Some natural instincts stay with animals even when they’re removed from their natural environment, and if you need proof, just look at Beave.
Beave (who, as you may have guessed, is a beaver) was found alone on the side of the road in May of this year when he was just three weeks old. His parents were nowhere to be found, and unfortunately, it’s unlikely that they’re alive.
Beave’s story wasn’t over yet, though. He was taken in by Nancy, a wildlife rehabilitation specialist, and he’ll be staying with her for two years while he learns the ins and outs of being a beaver that his parents would’ve normally taught him. And though he doesn’t have logs and sticks to use, he’s found another way to do what beavers are most famous for doing: building dams.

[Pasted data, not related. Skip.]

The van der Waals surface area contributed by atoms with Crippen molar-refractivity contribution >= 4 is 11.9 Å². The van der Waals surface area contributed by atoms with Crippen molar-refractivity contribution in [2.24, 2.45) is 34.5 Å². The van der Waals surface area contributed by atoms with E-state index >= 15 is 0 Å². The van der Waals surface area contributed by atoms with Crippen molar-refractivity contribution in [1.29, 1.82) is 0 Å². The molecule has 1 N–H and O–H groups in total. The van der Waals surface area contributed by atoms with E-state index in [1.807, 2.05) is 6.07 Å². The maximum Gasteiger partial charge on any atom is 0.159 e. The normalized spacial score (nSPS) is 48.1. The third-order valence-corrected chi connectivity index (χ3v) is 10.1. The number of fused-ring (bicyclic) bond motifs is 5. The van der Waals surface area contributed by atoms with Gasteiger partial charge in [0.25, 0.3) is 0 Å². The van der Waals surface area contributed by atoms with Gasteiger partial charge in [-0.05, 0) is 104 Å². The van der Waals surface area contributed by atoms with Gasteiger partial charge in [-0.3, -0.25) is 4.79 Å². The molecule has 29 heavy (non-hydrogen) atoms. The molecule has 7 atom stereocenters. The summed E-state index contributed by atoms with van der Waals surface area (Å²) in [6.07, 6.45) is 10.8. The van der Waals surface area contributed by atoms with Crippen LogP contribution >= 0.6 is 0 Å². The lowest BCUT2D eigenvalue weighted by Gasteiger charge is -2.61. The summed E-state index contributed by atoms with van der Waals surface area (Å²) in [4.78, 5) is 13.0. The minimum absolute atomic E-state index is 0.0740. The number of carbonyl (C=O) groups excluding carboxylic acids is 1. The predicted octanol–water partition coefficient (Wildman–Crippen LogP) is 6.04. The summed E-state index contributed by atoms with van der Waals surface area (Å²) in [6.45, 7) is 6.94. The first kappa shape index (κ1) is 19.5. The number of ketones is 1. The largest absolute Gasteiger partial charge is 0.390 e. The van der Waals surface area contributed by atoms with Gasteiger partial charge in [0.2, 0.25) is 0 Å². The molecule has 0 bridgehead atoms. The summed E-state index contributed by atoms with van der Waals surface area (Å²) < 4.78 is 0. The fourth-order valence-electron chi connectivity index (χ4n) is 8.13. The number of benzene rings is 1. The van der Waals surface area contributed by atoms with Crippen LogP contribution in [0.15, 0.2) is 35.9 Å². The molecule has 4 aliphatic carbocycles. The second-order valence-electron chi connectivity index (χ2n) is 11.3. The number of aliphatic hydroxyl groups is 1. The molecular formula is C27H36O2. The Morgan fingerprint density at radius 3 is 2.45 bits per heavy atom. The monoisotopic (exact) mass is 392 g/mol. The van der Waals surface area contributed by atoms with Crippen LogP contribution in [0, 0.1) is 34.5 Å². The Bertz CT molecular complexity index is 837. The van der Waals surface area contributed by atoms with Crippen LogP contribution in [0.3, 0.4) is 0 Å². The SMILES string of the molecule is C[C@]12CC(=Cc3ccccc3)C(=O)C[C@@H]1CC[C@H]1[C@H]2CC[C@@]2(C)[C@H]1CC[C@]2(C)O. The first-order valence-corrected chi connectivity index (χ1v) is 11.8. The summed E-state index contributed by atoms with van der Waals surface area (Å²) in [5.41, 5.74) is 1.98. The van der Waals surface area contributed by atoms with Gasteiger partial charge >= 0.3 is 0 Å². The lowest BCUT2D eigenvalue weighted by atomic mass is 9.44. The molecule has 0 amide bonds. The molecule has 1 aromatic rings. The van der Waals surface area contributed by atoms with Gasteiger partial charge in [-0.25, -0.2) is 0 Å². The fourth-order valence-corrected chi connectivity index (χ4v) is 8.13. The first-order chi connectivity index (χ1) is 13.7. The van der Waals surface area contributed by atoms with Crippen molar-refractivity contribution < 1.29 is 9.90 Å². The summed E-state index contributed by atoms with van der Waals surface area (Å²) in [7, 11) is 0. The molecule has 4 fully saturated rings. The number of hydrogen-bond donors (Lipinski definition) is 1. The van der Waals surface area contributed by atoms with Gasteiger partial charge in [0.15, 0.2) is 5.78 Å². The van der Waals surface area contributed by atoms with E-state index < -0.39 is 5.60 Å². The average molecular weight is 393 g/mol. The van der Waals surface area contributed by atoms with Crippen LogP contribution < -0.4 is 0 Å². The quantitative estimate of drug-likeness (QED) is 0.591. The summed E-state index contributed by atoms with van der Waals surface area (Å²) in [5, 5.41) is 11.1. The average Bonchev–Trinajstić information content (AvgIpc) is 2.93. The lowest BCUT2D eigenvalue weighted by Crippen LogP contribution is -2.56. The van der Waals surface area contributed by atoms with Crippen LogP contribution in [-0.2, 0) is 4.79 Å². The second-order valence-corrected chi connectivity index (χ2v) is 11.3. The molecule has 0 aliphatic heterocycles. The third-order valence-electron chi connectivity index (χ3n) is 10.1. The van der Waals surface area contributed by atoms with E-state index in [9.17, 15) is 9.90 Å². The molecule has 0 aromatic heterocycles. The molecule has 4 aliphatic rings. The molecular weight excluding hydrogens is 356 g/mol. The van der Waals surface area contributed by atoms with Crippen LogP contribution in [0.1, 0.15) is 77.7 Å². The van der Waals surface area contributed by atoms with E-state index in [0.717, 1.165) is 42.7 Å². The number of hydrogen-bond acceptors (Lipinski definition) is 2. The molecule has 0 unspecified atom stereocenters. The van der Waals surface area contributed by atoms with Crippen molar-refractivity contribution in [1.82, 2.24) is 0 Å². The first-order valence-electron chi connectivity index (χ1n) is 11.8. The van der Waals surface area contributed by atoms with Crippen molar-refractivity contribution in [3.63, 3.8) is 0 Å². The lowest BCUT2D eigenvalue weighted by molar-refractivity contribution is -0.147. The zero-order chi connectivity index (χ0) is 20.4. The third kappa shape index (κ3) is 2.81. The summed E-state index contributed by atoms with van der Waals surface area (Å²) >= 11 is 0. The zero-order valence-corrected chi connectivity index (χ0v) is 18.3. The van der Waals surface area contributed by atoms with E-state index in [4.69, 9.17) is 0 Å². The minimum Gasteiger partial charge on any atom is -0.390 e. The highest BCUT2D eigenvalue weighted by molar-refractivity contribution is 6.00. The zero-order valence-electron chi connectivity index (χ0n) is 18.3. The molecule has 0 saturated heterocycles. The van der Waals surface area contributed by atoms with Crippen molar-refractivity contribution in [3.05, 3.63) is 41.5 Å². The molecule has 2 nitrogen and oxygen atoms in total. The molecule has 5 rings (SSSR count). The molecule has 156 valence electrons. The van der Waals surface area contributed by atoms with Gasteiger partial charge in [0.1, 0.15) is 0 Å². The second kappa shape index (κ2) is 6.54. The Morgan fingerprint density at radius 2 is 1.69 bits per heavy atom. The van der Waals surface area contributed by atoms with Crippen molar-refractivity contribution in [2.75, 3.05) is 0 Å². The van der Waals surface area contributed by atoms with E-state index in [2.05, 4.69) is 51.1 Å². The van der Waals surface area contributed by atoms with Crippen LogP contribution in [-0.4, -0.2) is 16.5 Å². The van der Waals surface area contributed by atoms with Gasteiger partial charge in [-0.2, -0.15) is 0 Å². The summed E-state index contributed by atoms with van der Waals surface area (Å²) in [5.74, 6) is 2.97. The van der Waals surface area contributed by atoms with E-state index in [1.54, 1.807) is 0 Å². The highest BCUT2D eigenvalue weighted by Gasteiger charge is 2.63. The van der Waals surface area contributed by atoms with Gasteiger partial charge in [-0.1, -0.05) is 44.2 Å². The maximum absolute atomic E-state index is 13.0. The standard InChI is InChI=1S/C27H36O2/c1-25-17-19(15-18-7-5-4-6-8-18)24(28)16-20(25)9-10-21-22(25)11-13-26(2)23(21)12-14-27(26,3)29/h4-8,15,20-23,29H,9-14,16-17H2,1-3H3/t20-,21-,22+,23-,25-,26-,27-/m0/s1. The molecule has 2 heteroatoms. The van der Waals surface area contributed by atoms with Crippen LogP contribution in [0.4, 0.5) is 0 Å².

When the urge strikes Beave to build a dam, he simply makes do with what he finds around the house, whether it’s mops, plungers, pillows, or virtually anything else he can drag around.
Nancy has been helping Beave learn how to live life as a wild beaver, and through her efforts, he has started to use actual natural wood for his indoor dams.
Much of the time, though, he prefers to be resourceful with his household surroundings.
Sometimes, he even manages to sneak in a little surprise for his fans!
Though living life with a quirky baby beaver sounds fun, Nancy is honest about the ups and downs of wildlife rehabilitation, and she makes it clear that anyone hoping to get into this line of work should expect a lot of damage to their house (including pee and poo). They’re wild animals, after all!
We’re happy to just keep watching this cute beaver’s antics in someone else’s home!